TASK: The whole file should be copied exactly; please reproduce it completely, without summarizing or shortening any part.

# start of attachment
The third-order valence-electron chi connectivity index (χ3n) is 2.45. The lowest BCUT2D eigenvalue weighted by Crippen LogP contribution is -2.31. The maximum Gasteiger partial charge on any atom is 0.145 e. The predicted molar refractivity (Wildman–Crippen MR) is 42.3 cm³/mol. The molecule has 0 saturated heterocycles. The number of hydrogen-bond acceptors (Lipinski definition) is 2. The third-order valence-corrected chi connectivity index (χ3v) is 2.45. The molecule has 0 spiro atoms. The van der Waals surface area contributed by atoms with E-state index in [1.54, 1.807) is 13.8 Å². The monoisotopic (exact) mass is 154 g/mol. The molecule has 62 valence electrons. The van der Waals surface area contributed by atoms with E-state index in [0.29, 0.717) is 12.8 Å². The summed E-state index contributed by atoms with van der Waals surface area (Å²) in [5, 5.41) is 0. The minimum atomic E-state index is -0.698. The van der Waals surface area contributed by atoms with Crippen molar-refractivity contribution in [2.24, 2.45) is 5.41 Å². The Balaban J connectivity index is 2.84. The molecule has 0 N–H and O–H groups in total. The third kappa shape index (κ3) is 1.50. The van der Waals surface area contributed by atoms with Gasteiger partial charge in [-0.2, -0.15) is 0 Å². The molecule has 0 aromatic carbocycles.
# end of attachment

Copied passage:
The third-order valence-electron chi connectivity index (χ3n) is 2.45. The lowest BCUT2D eigenvalue weighted by Crippen LogP contribution is -2.31. The maximum Gasteiger partial charge on any atom is 0.145 e. The predicted molar refractivity (Wildman–Crippen MR) is 42.3 cm³/mol. The molecule has 0 saturated heterocycles. The number of hydrogen-bond acceptors (Lipinski definition) is 2. The third-order valence-corrected chi connectivity index (χ3v) is 2.45. The molecule has 0 spiro atoms. The van der Waals surface area contributed by atoms with E-state index in [1.54, 1.807) is 13.8 Å². The monoisotopic (exact) mass is 154 g/mol. The molecule has 62 valence electrons. The van der Waals surface area contributed by atoms with E-state index in [0.29, 0.717) is 12.8 Å². The summed E-state index contributed by atoms with van der Waals surface area (Å²) in [5, 5.41) is 0. The minimum atomic E-state index is -0.698. The van der Waals surface area contributed by atoms with Crippen molar-refractivity contribution in [2.24, 2.45) is 5.41 Å². The Balaban J connectivity index is 2.84. The molecule has 0 N–H and O–H groups in total. The third kappa shape index (κ3) is 1.50. The van der Waals surface area contributed by atoms with Gasteiger partial charge in [-0.2, -0.15) is 0 Å². The molecule has 0 aromatic carbocycles.